William Paton, Manz and mouse: animals in medical research, Oxford University Press, 1993, 2nd edition, pp. xvi, 304, £7.99 (0-19-286146-8)

E. M. Tansey
1994 Medical history  
Book Reviews well. Endemic disease is left aside in favour of the more dramatic and better documented epidemic diseases. The care of the mentally ill, chronically handicapped, and old receive relatively little attention. We are left wondering about Groningen's typicality, and the volume does not seek to enlighten us much on this. Yet Stadsbelang en standsbesef compensates for any gaps by its overall sweep which brings to light medical care in a town that was strengthening its authority on all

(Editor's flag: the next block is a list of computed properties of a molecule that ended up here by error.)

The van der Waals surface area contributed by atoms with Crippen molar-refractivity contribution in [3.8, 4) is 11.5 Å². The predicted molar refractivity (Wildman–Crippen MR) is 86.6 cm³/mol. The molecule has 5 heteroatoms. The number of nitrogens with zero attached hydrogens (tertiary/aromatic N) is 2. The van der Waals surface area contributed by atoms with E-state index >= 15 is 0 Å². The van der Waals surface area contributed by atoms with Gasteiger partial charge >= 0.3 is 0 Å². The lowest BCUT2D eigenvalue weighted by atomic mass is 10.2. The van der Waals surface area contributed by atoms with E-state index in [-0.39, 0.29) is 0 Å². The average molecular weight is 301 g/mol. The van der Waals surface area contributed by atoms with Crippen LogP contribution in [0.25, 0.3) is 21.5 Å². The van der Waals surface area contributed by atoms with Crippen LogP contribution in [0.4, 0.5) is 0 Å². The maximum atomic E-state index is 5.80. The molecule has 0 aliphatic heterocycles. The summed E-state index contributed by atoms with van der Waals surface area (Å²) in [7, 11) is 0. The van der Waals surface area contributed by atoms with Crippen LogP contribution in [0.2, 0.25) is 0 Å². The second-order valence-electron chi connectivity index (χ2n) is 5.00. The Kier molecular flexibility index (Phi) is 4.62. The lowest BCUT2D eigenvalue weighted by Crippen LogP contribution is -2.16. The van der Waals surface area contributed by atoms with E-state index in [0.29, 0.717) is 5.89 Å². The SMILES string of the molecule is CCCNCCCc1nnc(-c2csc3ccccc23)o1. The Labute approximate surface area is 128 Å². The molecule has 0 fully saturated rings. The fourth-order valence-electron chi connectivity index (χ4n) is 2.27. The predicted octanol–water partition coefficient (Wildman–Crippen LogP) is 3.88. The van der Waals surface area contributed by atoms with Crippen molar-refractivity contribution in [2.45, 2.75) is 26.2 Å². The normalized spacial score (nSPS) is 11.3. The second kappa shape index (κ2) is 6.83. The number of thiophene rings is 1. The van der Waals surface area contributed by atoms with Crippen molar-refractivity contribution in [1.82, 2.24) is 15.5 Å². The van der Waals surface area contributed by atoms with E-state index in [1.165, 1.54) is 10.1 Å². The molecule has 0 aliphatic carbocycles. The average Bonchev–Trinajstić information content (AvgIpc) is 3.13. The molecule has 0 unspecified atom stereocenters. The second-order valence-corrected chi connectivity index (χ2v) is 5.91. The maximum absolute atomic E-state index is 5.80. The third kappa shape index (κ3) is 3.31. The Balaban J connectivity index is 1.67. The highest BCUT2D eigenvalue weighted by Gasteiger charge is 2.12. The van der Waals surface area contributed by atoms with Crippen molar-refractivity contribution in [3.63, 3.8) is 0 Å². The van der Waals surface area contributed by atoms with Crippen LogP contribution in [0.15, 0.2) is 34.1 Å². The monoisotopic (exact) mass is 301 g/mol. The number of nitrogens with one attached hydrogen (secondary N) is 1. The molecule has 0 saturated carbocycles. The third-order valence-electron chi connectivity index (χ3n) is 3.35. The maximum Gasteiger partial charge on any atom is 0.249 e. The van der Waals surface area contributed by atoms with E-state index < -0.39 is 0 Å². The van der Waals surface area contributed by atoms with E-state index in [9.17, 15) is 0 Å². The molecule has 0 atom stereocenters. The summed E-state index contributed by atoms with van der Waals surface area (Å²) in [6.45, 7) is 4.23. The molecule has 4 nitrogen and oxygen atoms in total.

more » ... onts. Dr Huisman demonstrates above all what a small role therapeutics played in comparison with political, economic, social, and religious influences, and the poverty of attempting to describe changes in medical groups-their roles, power, and economic fortunes without placing them in a wider framework. Well produced, and richly illustrated, it has a price that other publishers might like to note. A minor gripe is the absence of a subject index. A major regret is that, while this volume rightly belongs alongside other important studies of early modern medicine-most recently that of Mary Fissell unless translated, it will remain inaccessible to most medical and social historians. Hilary Marland, Erasmus University Rotterdam WILLIAM PATON, Manz and mouse: animals in medical research, Oxford University Press, 1993,
doi:10.1017/s0025727300056246 fatcat:voduawffxrccvavu6ohcrvdgoy